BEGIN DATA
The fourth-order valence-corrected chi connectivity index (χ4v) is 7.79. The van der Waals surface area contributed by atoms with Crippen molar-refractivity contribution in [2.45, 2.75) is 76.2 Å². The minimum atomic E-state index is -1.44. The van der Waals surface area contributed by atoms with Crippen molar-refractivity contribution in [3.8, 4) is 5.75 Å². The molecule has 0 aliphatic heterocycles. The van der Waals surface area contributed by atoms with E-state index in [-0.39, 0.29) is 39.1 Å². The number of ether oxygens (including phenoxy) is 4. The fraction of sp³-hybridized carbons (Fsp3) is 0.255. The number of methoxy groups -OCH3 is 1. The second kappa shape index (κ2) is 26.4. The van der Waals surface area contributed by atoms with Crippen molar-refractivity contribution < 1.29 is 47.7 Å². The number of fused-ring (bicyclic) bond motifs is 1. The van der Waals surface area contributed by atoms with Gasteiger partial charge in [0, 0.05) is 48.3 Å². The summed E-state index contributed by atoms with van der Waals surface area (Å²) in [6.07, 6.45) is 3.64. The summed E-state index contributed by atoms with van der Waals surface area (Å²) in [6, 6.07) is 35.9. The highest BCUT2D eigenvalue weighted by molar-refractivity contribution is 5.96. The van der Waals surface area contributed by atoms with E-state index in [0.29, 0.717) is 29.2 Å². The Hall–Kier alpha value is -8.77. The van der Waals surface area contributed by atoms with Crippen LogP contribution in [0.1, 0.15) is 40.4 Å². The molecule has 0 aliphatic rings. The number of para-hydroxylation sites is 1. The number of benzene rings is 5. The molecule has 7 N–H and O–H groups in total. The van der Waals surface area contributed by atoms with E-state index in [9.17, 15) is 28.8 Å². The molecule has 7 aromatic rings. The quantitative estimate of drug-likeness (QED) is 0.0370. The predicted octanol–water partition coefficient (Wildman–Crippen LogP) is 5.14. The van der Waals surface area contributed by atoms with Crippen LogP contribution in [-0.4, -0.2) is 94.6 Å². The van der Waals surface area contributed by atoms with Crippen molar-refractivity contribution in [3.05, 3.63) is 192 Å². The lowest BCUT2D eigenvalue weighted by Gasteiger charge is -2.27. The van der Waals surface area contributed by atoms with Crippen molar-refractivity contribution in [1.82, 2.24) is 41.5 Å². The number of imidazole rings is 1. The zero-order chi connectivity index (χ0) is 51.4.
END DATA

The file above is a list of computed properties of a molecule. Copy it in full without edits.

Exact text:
The fourth-order valence-corrected chi connectivity index (χ4v) is 7.79. The van der Waals surface area contributed by atoms with Crippen molar-refractivity contribution in [2.45, 2.75) is 76.2 Å². The minimum atomic E-state index is -1.44. The van der Waals surface area contributed by atoms with Crippen molar-refractivity contribution in [3.8, 4) is 5.75 Å². The molecule has 0 aliphatic heterocycles. The van der Waals surface area contributed by atoms with E-state index in [-0.39, 0.29) is 39.1 Å². The number of ether oxygens (including phenoxy) is 4. The fraction of sp³-hybridized carbons (Fsp3) is 0.255. The number of methoxy groups -OCH3 is 1. The second kappa shape index (κ2) is 26.4. The van der Waals surface area contributed by atoms with Crippen molar-refractivity contribution < 1.29 is 47.7 Å². The number of fused-ring (bicyclic) bond motifs is 1. The van der Waals surface area contributed by atoms with Gasteiger partial charge in [0, 0.05) is 48.3 Å². The summed E-state index contributed by atoms with van der Waals surface area (Å²) in [6.07, 6.45) is 3.64. The summed E-state index contributed by atoms with van der Waals surface area (Å²) in [6, 6.07) is 35.9. The highest BCUT2D eigenvalue weighted by molar-refractivity contribution is 5.96. The van der Waals surface area contributed by atoms with E-state index in [0.29, 0.717) is 29.2 Å². The Hall–Kier alpha value is -8.77. The van der Waals surface area contributed by atoms with Crippen LogP contribution in [0.1, 0.15) is 40.4 Å². The molecule has 0 aliphatic rings. The number of para-hydroxylation sites is 1. The number of benzene rings is 5. The molecule has 7 N–H and O–H groups in total. The van der Waals surface area contributed by atoms with E-state index in [9.17, 15) is 28.8 Å². The molecule has 7 aromatic rings. The quantitative estimate of drug-likeness (QED) is 0.0370. The predicted octanol–water partition coefficient (Wildman–Crippen LogP) is 5.14. The van der Waals surface area contributed by atoms with Crippen LogP contribution in [-0.4, -0.2) is 94.6 Å². The van der Waals surface area contributed by atoms with Crippen molar-refractivity contribution in [3.05, 3.63) is 192 Å². The lowest BCUT2D eigenvalue weighted by Gasteiger charge is -2.27. The van der Waals surface area contributed by atoms with Crippen molar-refractivity contribution in [1.82, 2.24) is 41.5 Å². The number of imidazole rings is 1. The zero-order chi connectivity index (χ0) is 51.4.